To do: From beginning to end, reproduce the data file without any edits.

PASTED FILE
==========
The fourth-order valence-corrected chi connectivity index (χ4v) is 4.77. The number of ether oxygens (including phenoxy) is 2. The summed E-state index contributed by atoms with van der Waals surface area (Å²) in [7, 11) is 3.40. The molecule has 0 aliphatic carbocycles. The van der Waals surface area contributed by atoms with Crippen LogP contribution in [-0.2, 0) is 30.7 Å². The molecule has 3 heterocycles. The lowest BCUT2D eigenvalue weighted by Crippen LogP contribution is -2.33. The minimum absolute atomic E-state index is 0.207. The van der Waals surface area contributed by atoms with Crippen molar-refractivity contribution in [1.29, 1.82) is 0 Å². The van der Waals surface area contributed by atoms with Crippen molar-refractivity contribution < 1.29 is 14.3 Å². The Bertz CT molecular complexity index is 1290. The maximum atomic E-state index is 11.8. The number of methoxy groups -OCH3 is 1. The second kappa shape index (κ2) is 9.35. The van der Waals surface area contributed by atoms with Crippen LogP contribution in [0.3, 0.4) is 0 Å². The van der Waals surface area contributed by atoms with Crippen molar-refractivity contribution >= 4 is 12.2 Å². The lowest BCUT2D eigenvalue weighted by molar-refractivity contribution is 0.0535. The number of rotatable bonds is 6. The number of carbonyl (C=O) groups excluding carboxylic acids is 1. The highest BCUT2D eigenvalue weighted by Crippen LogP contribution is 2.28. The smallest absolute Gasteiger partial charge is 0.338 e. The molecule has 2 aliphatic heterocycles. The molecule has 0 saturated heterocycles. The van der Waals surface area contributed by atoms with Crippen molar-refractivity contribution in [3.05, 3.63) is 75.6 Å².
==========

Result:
The fourth-order valence-corrected chi connectivity index (χ4v) is 4.77. The number of ether oxygens (including phenoxy) is 2. The summed E-state index contributed by atoms with van der Waals surface area (Å²) in [7, 11) is 3.40. The molecule has 0 aliphatic carbocycles. The van der Waals surface area contributed by atoms with Crippen LogP contribution in [-0.2, 0) is 30.7 Å². The molecule has 3 heterocycles. The lowest BCUT2D eigenvalue weighted by Crippen LogP contribution is -2.33. The minimum absolute atomic E-state index is 0.207. The van der Waals surface area contributed by atoms with Crippen molar-refractivity contribution in [1.29, 1.82) is 0 Å². The van der Waals surface area contributed by atoms with Crippen molar-refractivity contribution < 1.29 is 14.3 Å². The Bertz CT molecular complexity index is 1290. The maximum atomic E-state index is 11.8. The number of methoxy groups -OCH3 is 1. The second kappa shape index (κ2) is 9.35. The van der Waals surface area contributed by atoms with Crippen LogP contribution in [0.3, 0.4) is 0 Å². The van der Waals surface area contributed by atoms with Crippen molar-refractivity contribution >= 4 is 12.2 Å². The lowest BCUT2D eigenvalue weighted by molar-refractivity contribution is 0.0535. The number of rotatable bonds is 6. The number of carbonyl (C=O) groups excluding carboxylic acids is 1. The highest BCUT2D eigenvalue weighted by Crippen LogP contribution is 2.28. The smallest absolute Gasteiger partial charge is 0.338 e. The molecule has 2 aliphatic heterocycles. The molecule has 0 saturated heterocycles. The van der Waals surface area contributed by atoms with Crippen molar-refractivity contribution in [3.05, 3.63) is 75.6 Å².